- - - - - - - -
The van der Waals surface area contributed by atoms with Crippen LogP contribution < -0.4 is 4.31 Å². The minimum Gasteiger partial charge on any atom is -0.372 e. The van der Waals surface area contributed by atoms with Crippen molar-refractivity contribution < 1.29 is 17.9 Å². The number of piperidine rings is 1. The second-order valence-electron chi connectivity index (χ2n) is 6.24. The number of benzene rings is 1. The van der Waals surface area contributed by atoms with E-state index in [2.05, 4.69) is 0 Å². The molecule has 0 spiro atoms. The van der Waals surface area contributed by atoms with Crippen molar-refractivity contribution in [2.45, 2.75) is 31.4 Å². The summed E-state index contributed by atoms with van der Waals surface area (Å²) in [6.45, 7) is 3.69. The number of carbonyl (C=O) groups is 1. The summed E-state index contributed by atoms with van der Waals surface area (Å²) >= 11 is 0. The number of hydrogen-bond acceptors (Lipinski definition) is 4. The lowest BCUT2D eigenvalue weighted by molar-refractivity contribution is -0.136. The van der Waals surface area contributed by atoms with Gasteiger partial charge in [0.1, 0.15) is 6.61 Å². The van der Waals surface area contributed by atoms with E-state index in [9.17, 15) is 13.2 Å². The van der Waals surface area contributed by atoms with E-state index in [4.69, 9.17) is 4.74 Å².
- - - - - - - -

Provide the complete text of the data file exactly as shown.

The van der Waals surface area contributed by atoms with Crippen LogP contribution < -0.4 is 4.31 Å². The minimum Gasteiger partial charge on any atom is -0.372 e. The van der Waals surface area contributed by atoms with Crippen molar-refractivity contribution < 1.29 is 17.9 Å². The number of piperidine rings is 1. The second-order valence-electron chi connectivity index (χ2n) is 6.24. The number of benzene rings is 1. The van der Waals surface area contributed by atoms with E-state index in [2.05, 4.69) is 0 Å². The molecule has 0 spiro atoms. The van der Waals surface area contributed by atoms with Crippen molar-refractivity contribution in [2.45, 2.75) is 31.4 Å². The summed E-state index contributed by atoms with van der Waals surface area (Å²) in [6.45, 7) is 3.69. The number of carbonyl (C=O) groups is 1. The summed E-state index contributed by atoms with van der Waals surface area (Å²) >= 11 is 0. The number of hydrogen-bond acceptors (Lipinski definition) is 4. The lowest BCUT2D eigenvalue weighted by molar-refractivity contribution is -0.136. The van der Waals surface area contributed by atoms with Gasteiger partial charge in [0.1, 0.15) is 6.61 Å². The van der Waals surface area contributed by atoms with E-state index in [9.17, 15) is 13.2 Å². The van der Waals surface area contributed by atoms with E-state index in [4.69, 9.17) is 4.74 Å².